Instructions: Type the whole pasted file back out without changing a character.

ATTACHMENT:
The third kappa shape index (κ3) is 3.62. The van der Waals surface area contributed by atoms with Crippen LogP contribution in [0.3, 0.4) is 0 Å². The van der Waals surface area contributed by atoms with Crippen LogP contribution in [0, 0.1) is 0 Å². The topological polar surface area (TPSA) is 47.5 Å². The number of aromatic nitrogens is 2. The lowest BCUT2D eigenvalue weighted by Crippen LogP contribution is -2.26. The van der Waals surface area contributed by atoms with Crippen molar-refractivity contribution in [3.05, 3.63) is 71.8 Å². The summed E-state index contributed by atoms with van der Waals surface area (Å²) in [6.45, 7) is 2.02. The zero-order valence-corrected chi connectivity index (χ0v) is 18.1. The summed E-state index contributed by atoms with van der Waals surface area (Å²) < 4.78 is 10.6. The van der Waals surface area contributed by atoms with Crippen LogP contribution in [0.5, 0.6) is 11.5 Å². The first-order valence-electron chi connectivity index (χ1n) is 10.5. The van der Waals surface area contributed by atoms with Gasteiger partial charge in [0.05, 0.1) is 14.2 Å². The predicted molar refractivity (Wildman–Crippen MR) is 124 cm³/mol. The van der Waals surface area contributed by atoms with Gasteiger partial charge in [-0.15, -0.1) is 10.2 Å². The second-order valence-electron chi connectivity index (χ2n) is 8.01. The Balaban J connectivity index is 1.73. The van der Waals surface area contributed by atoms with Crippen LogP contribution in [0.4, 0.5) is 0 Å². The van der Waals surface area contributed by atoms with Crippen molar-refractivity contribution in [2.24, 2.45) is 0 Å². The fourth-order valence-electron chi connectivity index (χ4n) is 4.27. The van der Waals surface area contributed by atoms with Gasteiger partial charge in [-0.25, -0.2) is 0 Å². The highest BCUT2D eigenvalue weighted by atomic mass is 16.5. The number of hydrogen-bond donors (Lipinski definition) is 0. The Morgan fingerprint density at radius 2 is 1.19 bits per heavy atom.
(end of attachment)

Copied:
The third kappa shape index (κ3) is 3.62. The van der Waals surface area contributed by atoms with Crippen LogP contribution in [0.3, 0.4) is 0 Å². The van der Waals surface area contributed by atoms with Crippen LogP contribution in [0, 0.1) is 0 Å². The topological polar surface area (TPSA) is 47.5 Å². The number of aromatic nitrogens is 2. The lowest BCUT2D eigenvalue weighted by Crippen LogP contribution is -2.26. The van der Waals surface area contributed by atoms with Crippen molar-refractivity contribution in [3.05, 3.63) is 71.8 Å². The summed E-state index contributed by atoms with van der Waals surface area (Å²) in [6.45, 7) is 2.02. The zero-order valence-corrected chi connectivity index (χ0v) is 18.1. The summed E-state index contributed by atoms with van der Waals surface area (Å²) < 4.78 is 10.6. The van der Waals surface area contributed by atoms with Crippen LogP contribution in [0.5, 0.6) is 11.5 Å². The first-order valence-electron chi connectivity index (χ1n) is 10.5. The van der Waals surface area contributed by atoms with Gasteiger partial charge in [0.05, 0.1) is 14.2 Å². The predicted molar refractivity (Wildman–Crippen MR) is 124 cm³/mol. The van der Waals surface area contributed by atoms with Gasteiger partial charge in [-0.15, -0.1) is 10.2 Å². The second-order valence-electron chi connectivity index (χ2n) is 8.01. The Balaban J connectivity index is 1.73. The van der Waals surface area contributed by atoms with Crippen LogP contribution in [0.4, 0.5) is 0 Å². The van der Waals surface area contributed by atoms with Crippen molar-refractivity contribution in [2.24, 2.45) is 0 Å². The fourth-order valence-electron chi connectivity index (χ4n) is 4.27. The van der Waals surface area contributed by atoms with Gasteiger partial charge in [-0.25, -0.2) is 0 Å². The highest BCUT2D eigenvalue weighted by atomic mass is 16.5. The number of hydrogen-bond donors (Lipinski definition) is 0. The Morgan fingerprint density at radius 2 is 1.19 bits per heavy atom.